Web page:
2. Los Arrayanes National Park
- When to visit: Spring to autumn (September to May), and summer as an alternative. Although the park can be crowded during the summer months, there’s a daily visitor limit in place to protect the fragile ecosystem. To ensure entry into the park, booking your visit in advance by purchasing your ticket online at the official park website is important.
- Must-have gear: With an average 14°C (57.2°F) temperature – cooler than its surrounding area – it’s best to wear light layers for warmth and cover your arms and legs to protect yourself from the intense sun. A hat, sunglasses, and sunscreen are essential additions.
- Do I need a guide? No, it’s easy to access the park, and you can explore Bosque de Arrayanes on your own since the trails are well-marked.
- Entrance cost: $3,500 ARS ($17.5 USD)
Los Arrayanes National Park (Parque Nacional Los Arrayanes) lies just north of Parque Nacional Nahuel Huapi and was created to protect rare arrayán trees. Access the site by boat from the small town of Villa La Angostura to admire these flowering trees that range between 300 and 650 years old.
As an alternative to the boat ride, you can take the scenic forest trail that begins at the port of Villa La Angostura. This hiking path – that can also be explored on a mountain bike – takes you through a unique and beautiful forest of Arrayanes trees.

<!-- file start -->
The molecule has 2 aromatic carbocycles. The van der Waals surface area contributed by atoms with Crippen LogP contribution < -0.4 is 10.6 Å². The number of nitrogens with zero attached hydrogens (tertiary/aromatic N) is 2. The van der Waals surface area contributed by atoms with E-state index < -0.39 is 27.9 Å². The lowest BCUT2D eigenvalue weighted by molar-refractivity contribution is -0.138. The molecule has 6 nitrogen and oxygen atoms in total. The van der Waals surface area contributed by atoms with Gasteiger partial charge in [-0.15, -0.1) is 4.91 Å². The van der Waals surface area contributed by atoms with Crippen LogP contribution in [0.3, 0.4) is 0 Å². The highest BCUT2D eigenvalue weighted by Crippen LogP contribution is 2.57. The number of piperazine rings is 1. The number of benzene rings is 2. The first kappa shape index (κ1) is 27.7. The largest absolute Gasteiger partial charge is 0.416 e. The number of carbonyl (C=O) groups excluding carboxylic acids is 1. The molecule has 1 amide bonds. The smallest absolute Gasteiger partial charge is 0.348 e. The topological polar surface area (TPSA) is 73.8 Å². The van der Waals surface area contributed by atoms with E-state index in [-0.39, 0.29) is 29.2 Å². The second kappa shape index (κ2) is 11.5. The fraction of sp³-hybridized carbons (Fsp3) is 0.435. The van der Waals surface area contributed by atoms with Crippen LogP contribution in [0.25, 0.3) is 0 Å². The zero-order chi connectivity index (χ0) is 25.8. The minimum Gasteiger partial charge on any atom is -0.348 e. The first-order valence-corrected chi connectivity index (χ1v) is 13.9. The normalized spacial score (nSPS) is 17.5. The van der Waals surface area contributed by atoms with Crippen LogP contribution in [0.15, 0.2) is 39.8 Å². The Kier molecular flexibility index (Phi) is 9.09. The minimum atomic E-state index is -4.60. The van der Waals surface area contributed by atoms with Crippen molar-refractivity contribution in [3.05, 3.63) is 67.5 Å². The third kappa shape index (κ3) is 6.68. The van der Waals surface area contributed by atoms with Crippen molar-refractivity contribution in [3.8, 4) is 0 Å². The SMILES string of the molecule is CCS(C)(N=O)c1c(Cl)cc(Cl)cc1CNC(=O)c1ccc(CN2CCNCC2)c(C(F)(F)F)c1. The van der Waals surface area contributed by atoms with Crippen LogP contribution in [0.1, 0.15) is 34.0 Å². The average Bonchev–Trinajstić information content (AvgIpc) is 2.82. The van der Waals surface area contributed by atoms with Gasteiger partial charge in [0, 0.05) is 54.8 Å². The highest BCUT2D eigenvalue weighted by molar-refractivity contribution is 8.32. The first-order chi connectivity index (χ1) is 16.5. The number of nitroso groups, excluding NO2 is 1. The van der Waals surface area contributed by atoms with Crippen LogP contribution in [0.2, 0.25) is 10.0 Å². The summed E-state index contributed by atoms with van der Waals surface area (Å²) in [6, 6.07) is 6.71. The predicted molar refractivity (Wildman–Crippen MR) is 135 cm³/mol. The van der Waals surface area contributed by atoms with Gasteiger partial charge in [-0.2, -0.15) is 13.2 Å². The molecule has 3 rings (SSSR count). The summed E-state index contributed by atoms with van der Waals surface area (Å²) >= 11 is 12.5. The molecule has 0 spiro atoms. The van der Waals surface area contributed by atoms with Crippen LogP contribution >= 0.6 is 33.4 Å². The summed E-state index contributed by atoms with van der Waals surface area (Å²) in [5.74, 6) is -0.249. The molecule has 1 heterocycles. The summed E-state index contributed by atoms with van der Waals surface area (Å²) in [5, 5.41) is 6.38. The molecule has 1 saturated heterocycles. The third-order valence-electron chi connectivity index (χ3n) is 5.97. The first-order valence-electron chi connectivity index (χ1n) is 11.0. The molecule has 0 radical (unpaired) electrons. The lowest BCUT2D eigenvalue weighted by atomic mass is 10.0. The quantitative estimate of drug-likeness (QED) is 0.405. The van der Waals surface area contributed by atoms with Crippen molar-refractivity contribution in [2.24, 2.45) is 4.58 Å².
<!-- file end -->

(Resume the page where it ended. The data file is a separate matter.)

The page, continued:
The hike is approximately 12 kilometers (7.5 miles) one way and can take around three to four hours to complete, depending on your pace.
3. Los Glaciares National Park
- When to visit: Even though the park is open all year round, the summer months, from October through April, are perfect for trekking. That said, since it’s a popular destination – the closest town El Chaltén is considered the national trekking capital – aim for the shoulder months of November, December, and March to avoid crowds.
- Must-have gear: Warm clothes are necessary; we recommend a light fleece and a Gore-Tex waterproof jacket to survive the unpredictable weather of Patagonia while keeping yourself warm, and a lightweight headband to protect your head from the sun or your neck from the wind. See our complete Patagonia packing list for a more extensive guide.
- Do I need a guide? Self-guided hiking and trekking are only allowed during summer. If you plan to visit in other seasons, you must sign up with a tour provider.
- Entrance cost: $3,500 ARS ($17.5 USD) – cash only; usually not included in the tour fee
When it comes to Patagonian national parks, few are as famous as Los Glaciares (Parque Nacional Los Glaciares). Situated deep into Argentine Patagonia near the Chilean border, this park stretches north to south along the eastern edge of the Hielo Sur, which is one of the earth’s largest glacial ice fields and covers a whopping quarter of the national park.
One of the most popular attractions in the southern section of Los Glaciares National Park is the Perito Moreno Glacier. This ice giant spans 30 kilometers (19 miles) and covers a total area of 250 sq-km (97 sq-mi).
Not only is it a sight to see, but it plays an important part in the earth’s sustainability as the third largest freshwater reserve in the world.
Soak in the spectacular views of the Perito Moreno Glacier from the boardwalks at its snout, take a boat ride up to the ice, or experience a challenging ice trek on the glacier itself. You can read our visitor’s guide to the Perito Moreno Glacier to learn more.